• Timothy Aitman,

    Affiliation Division of Medicine, Imperial College London, London, United Kingdom

  • Norbert Hübner,

    Affiliation Max-Delbruck-Center for Molecular Medicine, Berlin-Buch, Berlin, Germany

  • Tomas Olsson ,

    ‡ These authors also contributed equally to this work.

    Affiliation Department of Clinical Neuroscience, Neuroimmunology Unit, Karolinska Institutet, Karolinska University Hospital, SE-171 76 Stockholm, Sweden

  • Michal Pravenec ,

    ‡ These authors also contributed equally to this work.

    Affiliation Institute of Physiology, Academy of Sciences of the Czech Republic, Prague, Czech Republic

  •  [ ... ],
  • Margarita Diez (NA); (MD)

    ‡ These authors also contributed equally to this work.

    Affiliation Department of Clinical Neuroscience, Neuroimmunology Unit, Karolinska Institutet, Karolinska University Hospital, SE-171 76 Stockholm, Sweden

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Von Willebrand Factor Gene Variants Associate with Herpes simplex Encephalitis

  • Nada Abdelmagid, 
  • Biborka Bereczky-Veress, 
  • Santosh Atanur, 
  • Alena Musilová, 
  • Václav Zídek, 
  • Laura Saba, 
  • Andreas Warnecke, 
  • Mohsen Khademi, 
  • Marie Studahl, 
  • Elisabeth Aurelius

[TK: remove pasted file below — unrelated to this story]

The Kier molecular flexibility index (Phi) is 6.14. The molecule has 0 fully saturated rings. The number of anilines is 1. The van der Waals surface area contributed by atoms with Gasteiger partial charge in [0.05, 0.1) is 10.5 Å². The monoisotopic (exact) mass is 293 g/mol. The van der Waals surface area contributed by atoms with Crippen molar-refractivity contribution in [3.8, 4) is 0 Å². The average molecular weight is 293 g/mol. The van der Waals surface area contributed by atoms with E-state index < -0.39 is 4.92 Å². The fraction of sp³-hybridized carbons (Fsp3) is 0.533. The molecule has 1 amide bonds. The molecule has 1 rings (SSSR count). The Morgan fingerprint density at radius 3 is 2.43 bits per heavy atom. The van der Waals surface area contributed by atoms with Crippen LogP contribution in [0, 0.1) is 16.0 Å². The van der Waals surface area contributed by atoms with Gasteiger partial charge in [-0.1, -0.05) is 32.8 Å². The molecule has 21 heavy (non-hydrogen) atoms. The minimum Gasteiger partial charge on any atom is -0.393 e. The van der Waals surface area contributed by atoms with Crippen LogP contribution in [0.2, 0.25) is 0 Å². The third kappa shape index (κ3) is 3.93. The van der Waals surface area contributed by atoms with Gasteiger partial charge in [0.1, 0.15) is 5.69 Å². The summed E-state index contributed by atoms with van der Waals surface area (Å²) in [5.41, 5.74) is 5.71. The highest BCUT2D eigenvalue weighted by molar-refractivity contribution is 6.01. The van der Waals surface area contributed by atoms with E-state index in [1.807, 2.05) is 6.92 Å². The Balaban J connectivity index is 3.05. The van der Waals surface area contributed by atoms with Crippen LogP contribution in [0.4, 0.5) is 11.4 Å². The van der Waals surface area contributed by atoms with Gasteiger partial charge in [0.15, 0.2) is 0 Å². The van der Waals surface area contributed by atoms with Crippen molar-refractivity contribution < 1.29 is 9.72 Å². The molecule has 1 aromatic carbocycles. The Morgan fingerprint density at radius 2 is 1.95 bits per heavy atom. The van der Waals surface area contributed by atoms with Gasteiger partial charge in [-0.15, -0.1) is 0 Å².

Herpes simplex encephalitis (HSE) is a rare complication of Herpes simplex virus type-1 infection. It results in severe parenchymal damage in the brain. Although viral latency in neurons is very common in the population, it remains unclear why certain individuals develop HSE. Here we explore potential host genetic variants predisposing to HSE. In order to investigate this we used a rat HSE model comparing the HSE susceptible SHR (Spontaneously Hypertensive Rats) with the asymptomatic infection of BN (Brown Norway). Notably, both strains have HSV-1 spread to the CNS at four days after infection. A genome wide linkage analysis of 29 infected HXB/BXH RILs (recombinant inbred lines—generated from the prior two strains), displayed variable susceptibility to HSE enabling the definition of a significant QTL (quantitative trait locus) named Hse6 towards the end of chromosome 4 (160.89–174Mb) containing the Vwf (von Willebrand factor) gene. This was the only gene in the QTL with both cis-regulation in the brain and included several non-synonymous SNPs (single nucleotide polymorphism). Intriguingly, in human chromosome 12 several SNPs within the intronic region between exon 43 and 44 of the VWF gene were associated with human HSE pathogenesis. In particular, rs917859 is nominally associated with an odds ratio of 1.5 (95% CI 1.11–2.02; p-value = 0.008) after genotyping in 115 HSE cases and 428 controls. Although there are possibly several genetic and environmental factors involved in development of HSE, our study identifies variants of the VWF gene as candidates for susceptibility in experimental and human HSE.